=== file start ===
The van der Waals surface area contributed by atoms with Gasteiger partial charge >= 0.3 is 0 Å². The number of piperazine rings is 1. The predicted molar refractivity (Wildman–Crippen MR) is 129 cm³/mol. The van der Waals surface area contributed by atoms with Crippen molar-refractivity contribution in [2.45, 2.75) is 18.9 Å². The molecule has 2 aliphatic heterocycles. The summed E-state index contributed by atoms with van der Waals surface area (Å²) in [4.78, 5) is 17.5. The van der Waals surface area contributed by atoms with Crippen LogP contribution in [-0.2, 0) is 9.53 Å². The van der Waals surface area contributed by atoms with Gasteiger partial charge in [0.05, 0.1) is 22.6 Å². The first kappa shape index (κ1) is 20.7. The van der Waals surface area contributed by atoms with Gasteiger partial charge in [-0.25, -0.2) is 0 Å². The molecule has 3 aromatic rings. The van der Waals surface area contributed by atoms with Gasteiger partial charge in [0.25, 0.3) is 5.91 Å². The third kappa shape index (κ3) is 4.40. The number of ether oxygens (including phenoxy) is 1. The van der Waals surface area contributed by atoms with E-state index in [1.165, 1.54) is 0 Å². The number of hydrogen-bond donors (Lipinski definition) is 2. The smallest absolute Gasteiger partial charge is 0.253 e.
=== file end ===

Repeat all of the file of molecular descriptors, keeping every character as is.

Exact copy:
The van der Waals surface area contributed by atoms with Gasteiger partial charge >= 0.3 is 0 Å². The number of piperazine rings is 1. The predicted molar refractivity (Wildman–Crippen MR) is 129 cm³/mol. The van der Waals surface area contributed by atoms with Crippen molar-refractivity contribution in [2.45, 2.75) is 18.9 Å². The molecule has 2 aliphatic heterocycles. The summed E-state index contributed by atoms with van der Waals surface area (Å²) in [4.78, 5) is 17.5. The van der Waals surface area contributed by atoms with Crippen LogP contribution in [-0.2, 0) is 9.53 Å². The van der Waals surface area contributed by atoms with Gasteiger partial charge in [0.05, 0.1) is 22.6 Å². The first kappa shape index (κ1) is 20.7. The van der Waals surface area contributed by atoms with Gasteiger partial charge in [-0.25, -0.2) is 0 Å². The molecule has 3 aromatic rings. The van der Waals surface area contributed by atoms with Gasteiger partial charge in [0.25, 0.3) is 5.91 Å². The third kappa shape index (κ3) is 4.40. The number of ether oxygens (including phenoxy) is 1. The van der Waals surface area contributed by atoms with E-state index in [1.165, 1.54) is 0 Å². The number of hydrogen-bond donors (Lipinski definition) is 2. The smallest absolute Gasteiger partial charge is 0.253 e.